Turnbull cannot afford to have such rhetoric repeated under his leadership, so if Hunt stays in that office (and we will find out at the end of the parliamentary sitting week) the former Australian universities debating captain will have to be given another topic to argue: Decisive climate change is good for the economy and will not bankrupt Australia.

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  1. Jacob 5 years ago

    Is the coal power station in South Australia running again?

    On the right side of this article, the NEM graph shows 270MW of production.

    • Paul McArdle 5 years ago

      Jacob, you might want to remember to attach an image of the NEM-Watch widget when you note things like “shows”, in order to provide context for other readers.

      I have done this below for you – just:
      1) Mouse-over the widget on any page of RenewEconomy and click “Save”
      2) Then, when making a comment, click the grey bar* under the comment section and browse to the image to add (will be in “Downloads” unless you shifted it).


      * Giles, note that the grey bar used to make it clearer people could embed images.

      • Jacob 5 years ago

        Great work Paul!

    • Jon 5 years ago

      There are 2 coal fired generators in SA run by Alinta, Northern and Playford. Northern has been operating continuously for the whole year. Playford is mothballed.

  2. Philip Ho 5 years ago

    Breathe of fresh air. There is a God.

    • johnnewton 5 years ago

      No. it’s only the minister for Goldman Sachs. Remember the useless CPRS? He was an architect.

      There is no God in Canberra. Only Mammon.

      • Philip Ho 5 years ago

        Ha, ha, ha …….the God saved us from the anti Christ in Abbott who pretends to be demi God.
        Psss. I am so pissed off having to listen to the three word slogans. Stop the …….. Axe the tax.
        OK back to the beautiful wind farms and leading edge technology in solar energy storage.

  3. orko138 5 years ago

    #9. Phase out fossil fuel subsidies. This a G20 agenda item, and has been advised by both the World Bank and the IMF as well as the IPCC.

  4. johnnewton 5 years ago

    Hmmmm I wonder whether a deal with the coal industry wasn’t part of his getting the job? He expressed himself completely happy with the coalition’s climate change policy.

    We shall see…

    • Ana Milosevic 5 years ago

      I have a ninemsn.com home page, and since last Wednesday the adds for coal keep appearing no matter which article one is looking at. Funny that???? Is it coincidence or is it a well PLANNED COINCIDENCE?????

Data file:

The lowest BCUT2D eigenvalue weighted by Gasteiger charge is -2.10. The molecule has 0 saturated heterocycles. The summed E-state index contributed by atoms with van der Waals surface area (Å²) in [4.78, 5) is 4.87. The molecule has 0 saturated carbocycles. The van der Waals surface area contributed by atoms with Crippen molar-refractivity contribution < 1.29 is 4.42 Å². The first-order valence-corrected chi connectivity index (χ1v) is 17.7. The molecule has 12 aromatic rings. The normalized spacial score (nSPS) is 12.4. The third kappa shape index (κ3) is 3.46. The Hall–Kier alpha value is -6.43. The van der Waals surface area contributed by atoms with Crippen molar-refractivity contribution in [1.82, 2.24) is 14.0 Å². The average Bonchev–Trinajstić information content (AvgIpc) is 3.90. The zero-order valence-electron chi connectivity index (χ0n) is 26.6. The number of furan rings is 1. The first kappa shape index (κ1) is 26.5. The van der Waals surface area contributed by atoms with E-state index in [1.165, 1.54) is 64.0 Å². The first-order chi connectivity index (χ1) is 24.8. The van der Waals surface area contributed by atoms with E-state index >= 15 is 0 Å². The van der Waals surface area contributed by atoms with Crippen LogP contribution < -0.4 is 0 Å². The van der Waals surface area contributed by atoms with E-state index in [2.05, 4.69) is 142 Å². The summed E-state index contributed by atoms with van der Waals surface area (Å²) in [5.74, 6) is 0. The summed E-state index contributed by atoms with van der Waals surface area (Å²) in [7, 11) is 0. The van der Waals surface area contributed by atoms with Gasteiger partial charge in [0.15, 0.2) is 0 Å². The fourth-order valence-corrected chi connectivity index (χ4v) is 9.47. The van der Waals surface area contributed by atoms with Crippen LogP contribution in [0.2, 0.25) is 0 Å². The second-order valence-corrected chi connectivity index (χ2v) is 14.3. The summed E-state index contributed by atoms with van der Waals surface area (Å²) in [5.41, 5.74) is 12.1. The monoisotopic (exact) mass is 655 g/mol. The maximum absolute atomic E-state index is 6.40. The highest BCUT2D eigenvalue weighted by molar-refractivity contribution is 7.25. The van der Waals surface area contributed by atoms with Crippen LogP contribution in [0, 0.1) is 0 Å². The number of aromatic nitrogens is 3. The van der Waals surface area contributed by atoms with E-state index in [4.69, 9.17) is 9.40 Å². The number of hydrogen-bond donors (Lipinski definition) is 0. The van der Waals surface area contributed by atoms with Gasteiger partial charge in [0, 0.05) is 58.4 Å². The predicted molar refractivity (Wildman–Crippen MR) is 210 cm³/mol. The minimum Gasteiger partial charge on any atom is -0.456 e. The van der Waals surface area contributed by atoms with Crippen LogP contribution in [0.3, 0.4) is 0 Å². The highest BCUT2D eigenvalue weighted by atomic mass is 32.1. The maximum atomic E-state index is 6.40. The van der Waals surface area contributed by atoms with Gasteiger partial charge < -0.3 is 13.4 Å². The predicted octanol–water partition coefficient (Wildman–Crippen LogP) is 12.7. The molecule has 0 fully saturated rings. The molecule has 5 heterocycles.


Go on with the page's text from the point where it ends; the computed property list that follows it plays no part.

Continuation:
• johnnewton 5 years ago


        • Giles 5 years ago

          Hey, what about my business model?

          • johnnewton 5 years ago

            Giles, for her ninemsn page

  5. Cade 5 years ago

    It will be interesting to see if there is a change in policy on Renewable Energy, now that Malcolm is Prime Minister.

    Speaking with people who work within the Energy Industry, “Big business has been influencing the Government Energy Policy” (AGL, Energy Australia etc), as these businesses have on there books 5-30 years of coal assets in the ground that could be rendered worthless, if Australia was to adopt an aggressive Renewable Energy policy. And I’m sure they want to get as much as possible out of their assets.

    Also keeping in mind that these companies would still like a piece of the “User Pay” action in the Renewable Energy Industries future.

    In isolation, I think most people would say “Stuff Big Business”, and would agree that its common sense that the government should take the aggressive policy option with renewables. But when you consider that we will have the automotive industry shutting down within 2 years, and government with need to assist several 1000’s of people in transferring industry, it may not be economically and socially wise to take the aggressive approach.

    Though who knows what might be possible it the government is successful in introducing a tax law system that forces big foreign companies (Chevon, Ikea, etc) pay their fair share of taxes dollars in our great country (as announced today). More revenue means greater ability to support worthwhile policy such as an aggressively supporting renewable energy.

    Whatever your viewpoint its an interesting discussion.

    • Alan 5 years ago

      Best way to create new/replace old jobs currently is to go Renewables – 1000s of jobs just waiting out there for policy guidance. Coal is dead… ICE’s are dying… Start making the future or miss out and try to deal with the consequences from a position of weakness.

      • Cade 5 years ago

        Hi Alan,
        I don’t disagree, maybe we will see a change in policy in this a area.
        It would be great if there was more incentive for household solar and battery storage (tesla powerwalls), that way we can all move further away from a user pay energy system.
        Lets hope.

  6. john 5 years ago

    I do not expect change in basic policy from the Government.
    If Malcolm was to move on areas inside the target for mitigation he will be in trouble.
    The present policy of keeping the Direct Action policy will be the way he has to go.